What My Grandmothers Taught Me
Lesson Four: Ruth and Loyal Love
Primary Scripture: Ruth 1–2
The Friendship of Women
I once had a minister who was fond of peppering sermons with mother-in-law jokes. This was a common topic among comedians at the time (it might still be, although I hope not so much these days). I found myself becoming infuriated with these constant denigrations of relationships with women and pointed out to him that he was exposing his own problems with a) his wife’s relatives, and b) women in general. I am happy to report that, aided by his two strong and vocal daughters, he was able and willing to do some solid work on himself in these areas.
Mother-in-law jokes frustrate me because my own mother-in-law was my greatest supporter. Growing up on a farm with many siblings she had missed out on many opportunities. In her family, girls had been taken out of school as soon as possible because education was considered “wasted” on them. She became a master embroiderer and was nationally recognized for her skills—but ironically never by her husband who only acknowledged academic achievement. When I married her son, she was thrilled that I was enrolled in my Bachelor of Theology degree and intended to go on to post graduate studies. She pledged herself to baby-sit for me whenever I needed it, which was often, and with a small group of loyal friends, she ensured that I achieved my goal of earning a PhD.
When I read these first two chapters of Ruth, I see a woman’s story. Many biblical stories are told from the point of view of a man: women are there to serve the aims of men or are only background characters with no function of their own. Indeed, with the addition of the genealogy at the end, even the story of Ruth has been co-opted into a male point of view. However, once the story gets under way in Ruth 1, we are introduced only to women. The scene is intimate, and I feel very close to the emotions expressed here. The weeping women feel the very real pain of separation from loved ones and from the circle of support that has been vital to their flourishing, including the support of shared grief and loss.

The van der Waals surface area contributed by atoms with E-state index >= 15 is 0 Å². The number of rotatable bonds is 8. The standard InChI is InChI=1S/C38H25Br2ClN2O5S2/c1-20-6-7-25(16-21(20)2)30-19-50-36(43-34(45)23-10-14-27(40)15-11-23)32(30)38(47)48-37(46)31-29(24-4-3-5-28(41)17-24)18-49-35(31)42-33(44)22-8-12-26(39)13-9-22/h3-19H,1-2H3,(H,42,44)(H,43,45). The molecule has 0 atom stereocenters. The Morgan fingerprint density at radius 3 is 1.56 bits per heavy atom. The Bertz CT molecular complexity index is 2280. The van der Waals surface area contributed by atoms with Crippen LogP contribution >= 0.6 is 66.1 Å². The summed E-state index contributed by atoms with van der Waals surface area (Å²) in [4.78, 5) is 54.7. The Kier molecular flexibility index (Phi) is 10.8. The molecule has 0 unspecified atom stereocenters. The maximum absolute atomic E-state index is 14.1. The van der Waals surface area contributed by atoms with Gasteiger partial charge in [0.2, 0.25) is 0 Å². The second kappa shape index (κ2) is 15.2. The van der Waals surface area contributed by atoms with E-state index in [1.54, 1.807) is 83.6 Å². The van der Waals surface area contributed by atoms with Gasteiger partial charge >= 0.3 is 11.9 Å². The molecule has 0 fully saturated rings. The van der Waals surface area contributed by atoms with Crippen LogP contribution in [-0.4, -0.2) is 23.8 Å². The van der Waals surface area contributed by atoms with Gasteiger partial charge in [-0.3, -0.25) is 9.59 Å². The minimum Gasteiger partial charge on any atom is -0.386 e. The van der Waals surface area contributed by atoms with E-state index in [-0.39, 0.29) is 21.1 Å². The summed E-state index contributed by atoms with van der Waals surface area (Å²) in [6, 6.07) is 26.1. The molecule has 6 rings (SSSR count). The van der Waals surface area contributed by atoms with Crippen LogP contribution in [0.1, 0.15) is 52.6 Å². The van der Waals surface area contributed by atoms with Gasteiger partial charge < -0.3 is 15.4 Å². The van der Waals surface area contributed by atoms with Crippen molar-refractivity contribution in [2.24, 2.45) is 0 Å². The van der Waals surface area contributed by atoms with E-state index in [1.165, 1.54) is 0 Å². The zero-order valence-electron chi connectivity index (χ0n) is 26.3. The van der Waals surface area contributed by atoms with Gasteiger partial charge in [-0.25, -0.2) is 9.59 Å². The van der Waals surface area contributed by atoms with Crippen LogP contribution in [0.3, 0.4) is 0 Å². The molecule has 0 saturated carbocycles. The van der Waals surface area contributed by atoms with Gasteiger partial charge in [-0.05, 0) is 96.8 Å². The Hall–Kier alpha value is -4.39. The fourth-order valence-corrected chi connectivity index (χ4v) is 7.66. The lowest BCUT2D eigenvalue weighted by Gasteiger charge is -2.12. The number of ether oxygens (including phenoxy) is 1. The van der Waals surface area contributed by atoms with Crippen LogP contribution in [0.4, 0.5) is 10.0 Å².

The word that binds the women together is hesed. Translated as “kindly” in chapter one, verse eight, I have noted in the study how weak I think that translation is. Don’t get me wrong, I have nothing against kindness! Kindness is a lovely attribute, and the world can do with as much of it as possible. But we can be kind to many people who are not really part of our lives. We can all think of ways in which we act with kindness and then get on with our lives. For instance, when I offer to buy her groceries whenever I shop, I like to think I am kind to the woman, jobless and struggling in our COVID-19 lockdowns, who begs outside my local supermarket.
Hesed, while it certainly involves acts of kindness, is better illustrated by the example of my mother-in-law’s pledge to baby-sit for me for the duration of my studies. Hers was a long-term, sacrificial commitment in which she put my needs ahead of her own: she got out of bed at crazy hours some semesters when she needed to be at my house (a good ¾ hour drive from hers) in time for me to race across the city for a 9am lecture start. In addition to that she usually had my washing done and folded by the time I came home, and she did it all with cheerful good humor. That is hesed; that is loyal love!
I want to stress this, and I told the story of my minister at the beginning of this blog, because stories told by men can sometimes fail to recognize the strength of women’s friendship and care. (This is certainly so in most biblical stories.) But in Ruth, the strength of women’s relationships is celebrated and emphasized by the constant use of relational terms. Ruth and Naomi’s relationship crosses and challenges ethnic boundaries. The overseer in chapter two might call Ruth “the Moabite” but Naomi calls her “my daughter.”
The Psalms love to sing of hesed: the steadfast love of the Lord that never ceases. The book of Ruth demonstrates hesed: the steadfast love of the Lord at work in ways we can relate to, aspire to, and practice in our own family and friendship circles. Ruth also gently challenges us to explore how we might widen our circles to include those in need of such loyal friendship
Merryl L. Blair
author of the 2021-2022 PW/Horizons Bible Study
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